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July 22, 2024

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Not From There
Sand on Seven (Kool Arrow Records)

By: Alex Steininger

On their American debut, Australian's Not From There serve up indie-pop with furiously melodic outbursts that will rip you apart, scream in your head, and possibly even get you singing along. One minute the band will have you rocking out while the next they'll bring you back down with some intricate, sophisticated indie-pop that is light and gentle.

Opening the album on a loud note, "Hurricane Charlie" is a, well, 'hurricane' of jarring guitars and the slamming groove of the drums. Distorted screams blow through the song as does the fuzzed words the singer often talks. "Neurons," on the other hand, prefers the subtle approach. Instead of being loud and obnoxious, it gets its message across with dripping guitars, light percussion, and soft, windy vocals. "The Corkscrew" finds middle ground between the two and offers up a charged up, loud indie rock number that still has accompanying indie pop tendencies shadowing behind the noise. 'Sich Offnen" really finds middle ground, combining equal parts pop and rock to create a song that isn't as loud as "Hurricane Charlie," but still has the same amount of intensity. All the while, they make sure it hasn't lost touch with the sweetness of "Neurons."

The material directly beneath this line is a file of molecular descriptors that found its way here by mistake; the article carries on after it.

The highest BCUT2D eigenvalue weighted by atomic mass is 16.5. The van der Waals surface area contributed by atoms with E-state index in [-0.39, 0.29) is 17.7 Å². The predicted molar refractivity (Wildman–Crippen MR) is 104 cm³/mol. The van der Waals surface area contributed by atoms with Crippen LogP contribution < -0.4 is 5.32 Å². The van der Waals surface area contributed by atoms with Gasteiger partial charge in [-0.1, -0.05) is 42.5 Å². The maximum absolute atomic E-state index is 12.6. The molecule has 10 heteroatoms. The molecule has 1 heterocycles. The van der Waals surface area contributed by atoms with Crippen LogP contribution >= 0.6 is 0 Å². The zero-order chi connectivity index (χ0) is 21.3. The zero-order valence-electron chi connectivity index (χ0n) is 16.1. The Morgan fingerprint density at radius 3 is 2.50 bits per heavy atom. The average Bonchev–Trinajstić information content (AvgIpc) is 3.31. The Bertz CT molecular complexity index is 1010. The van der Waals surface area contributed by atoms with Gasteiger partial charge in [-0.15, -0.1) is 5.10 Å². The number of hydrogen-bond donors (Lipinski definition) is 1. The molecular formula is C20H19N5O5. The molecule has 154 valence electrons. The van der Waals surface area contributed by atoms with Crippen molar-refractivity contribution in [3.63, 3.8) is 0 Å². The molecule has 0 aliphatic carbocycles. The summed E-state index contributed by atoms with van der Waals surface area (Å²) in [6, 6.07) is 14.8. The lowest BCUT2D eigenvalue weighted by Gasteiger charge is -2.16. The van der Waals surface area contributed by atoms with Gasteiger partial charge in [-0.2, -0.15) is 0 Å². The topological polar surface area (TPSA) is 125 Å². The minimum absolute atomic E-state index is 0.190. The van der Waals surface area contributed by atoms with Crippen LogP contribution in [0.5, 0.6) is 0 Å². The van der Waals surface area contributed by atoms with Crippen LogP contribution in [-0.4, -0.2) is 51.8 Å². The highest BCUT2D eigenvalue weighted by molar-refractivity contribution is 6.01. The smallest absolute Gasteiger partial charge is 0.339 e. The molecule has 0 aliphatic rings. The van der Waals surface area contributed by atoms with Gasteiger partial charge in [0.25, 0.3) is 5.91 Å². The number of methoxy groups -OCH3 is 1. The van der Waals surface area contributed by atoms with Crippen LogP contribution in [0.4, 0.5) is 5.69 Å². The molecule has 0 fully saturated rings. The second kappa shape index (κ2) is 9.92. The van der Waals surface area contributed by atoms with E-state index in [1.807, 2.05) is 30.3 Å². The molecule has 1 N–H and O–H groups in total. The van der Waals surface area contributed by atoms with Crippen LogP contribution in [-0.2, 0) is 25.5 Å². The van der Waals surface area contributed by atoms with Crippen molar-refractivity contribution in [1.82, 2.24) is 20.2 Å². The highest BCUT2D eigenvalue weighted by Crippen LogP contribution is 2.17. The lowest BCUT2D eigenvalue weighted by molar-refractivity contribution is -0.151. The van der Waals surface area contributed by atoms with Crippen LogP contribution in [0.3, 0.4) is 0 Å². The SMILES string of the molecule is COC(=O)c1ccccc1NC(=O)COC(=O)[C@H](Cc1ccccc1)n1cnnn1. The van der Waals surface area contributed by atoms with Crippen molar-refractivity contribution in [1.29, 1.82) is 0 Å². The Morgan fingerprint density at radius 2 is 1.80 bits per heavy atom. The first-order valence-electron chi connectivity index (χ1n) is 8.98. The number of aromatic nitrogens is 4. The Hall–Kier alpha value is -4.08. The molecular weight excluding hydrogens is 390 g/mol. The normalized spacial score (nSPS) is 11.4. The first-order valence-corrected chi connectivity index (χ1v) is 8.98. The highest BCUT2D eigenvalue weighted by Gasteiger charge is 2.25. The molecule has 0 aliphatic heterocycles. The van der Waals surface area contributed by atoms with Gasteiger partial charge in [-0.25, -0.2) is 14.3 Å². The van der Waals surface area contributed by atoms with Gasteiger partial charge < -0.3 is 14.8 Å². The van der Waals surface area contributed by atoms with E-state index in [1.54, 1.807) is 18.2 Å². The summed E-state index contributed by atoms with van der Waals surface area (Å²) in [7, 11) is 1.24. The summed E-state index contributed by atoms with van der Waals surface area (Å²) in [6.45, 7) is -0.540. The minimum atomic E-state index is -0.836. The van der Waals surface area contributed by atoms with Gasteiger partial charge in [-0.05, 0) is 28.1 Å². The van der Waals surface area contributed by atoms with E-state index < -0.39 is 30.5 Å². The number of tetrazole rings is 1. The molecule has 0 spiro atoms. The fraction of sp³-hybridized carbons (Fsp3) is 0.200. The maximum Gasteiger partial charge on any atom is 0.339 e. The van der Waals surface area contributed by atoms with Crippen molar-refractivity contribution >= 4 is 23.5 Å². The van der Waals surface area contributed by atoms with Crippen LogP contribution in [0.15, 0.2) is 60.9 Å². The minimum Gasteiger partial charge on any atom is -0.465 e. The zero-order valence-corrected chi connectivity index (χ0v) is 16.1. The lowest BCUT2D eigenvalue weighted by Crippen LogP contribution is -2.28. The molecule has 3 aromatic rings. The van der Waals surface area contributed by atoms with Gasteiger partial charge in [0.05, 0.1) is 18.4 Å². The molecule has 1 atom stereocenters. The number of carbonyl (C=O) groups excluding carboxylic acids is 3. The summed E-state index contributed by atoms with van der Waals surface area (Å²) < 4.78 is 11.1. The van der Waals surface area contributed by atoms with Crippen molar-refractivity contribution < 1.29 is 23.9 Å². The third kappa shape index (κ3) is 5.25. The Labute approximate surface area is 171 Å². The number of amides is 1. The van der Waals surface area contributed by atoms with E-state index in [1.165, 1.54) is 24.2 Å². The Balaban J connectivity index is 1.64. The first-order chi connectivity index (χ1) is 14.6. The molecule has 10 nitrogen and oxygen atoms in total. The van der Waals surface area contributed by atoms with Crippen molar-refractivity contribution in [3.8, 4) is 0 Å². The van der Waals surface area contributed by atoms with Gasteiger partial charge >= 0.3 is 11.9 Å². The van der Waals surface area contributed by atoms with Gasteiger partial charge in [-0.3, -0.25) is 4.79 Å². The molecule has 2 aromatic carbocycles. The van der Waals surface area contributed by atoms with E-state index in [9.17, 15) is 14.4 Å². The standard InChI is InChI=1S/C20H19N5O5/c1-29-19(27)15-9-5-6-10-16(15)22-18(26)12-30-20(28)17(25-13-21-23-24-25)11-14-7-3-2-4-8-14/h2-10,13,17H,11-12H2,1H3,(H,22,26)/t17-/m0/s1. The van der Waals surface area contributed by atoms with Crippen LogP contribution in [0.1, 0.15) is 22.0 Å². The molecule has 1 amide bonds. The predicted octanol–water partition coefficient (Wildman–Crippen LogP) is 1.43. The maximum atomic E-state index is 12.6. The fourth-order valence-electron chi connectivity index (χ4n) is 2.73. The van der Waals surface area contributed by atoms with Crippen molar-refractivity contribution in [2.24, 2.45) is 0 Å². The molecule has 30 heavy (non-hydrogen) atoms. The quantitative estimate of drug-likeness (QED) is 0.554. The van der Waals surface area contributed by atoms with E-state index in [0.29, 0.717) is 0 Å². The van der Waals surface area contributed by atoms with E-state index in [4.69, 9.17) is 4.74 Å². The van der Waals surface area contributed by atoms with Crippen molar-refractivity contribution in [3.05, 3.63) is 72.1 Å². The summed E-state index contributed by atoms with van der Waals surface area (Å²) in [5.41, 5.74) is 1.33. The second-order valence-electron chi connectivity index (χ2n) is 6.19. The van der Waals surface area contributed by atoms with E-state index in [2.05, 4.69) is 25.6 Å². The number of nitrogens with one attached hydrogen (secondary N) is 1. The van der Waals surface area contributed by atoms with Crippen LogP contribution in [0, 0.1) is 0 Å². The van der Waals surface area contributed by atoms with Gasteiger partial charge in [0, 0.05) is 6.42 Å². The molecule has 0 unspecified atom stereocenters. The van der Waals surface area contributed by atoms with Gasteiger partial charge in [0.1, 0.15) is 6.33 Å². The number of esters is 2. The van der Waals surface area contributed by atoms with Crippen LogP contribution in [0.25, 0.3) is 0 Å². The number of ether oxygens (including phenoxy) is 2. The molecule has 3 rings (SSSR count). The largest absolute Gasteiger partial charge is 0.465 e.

"What Is Better Now" is another pounding swirl of guitar mesh and hammering drumbeats. Throwing in a techno touch to the music, it frolics around with the power and vivacious forces that are apparent in good rock 'n' roll, but doesn't lose touch with the danceable spirits that liven it up, either. Then there is "The Orb of Discomfort," a power-space rock song that swirls and moves around like a spaceship.

Not From There are definitely not from there, wherever there is (make sense?). Their sound is best described as out-of-this-world rock music that is original and noisy, which is what you should be looking for in your so-called 'rock' music today. Enough said...I'll give it an A.

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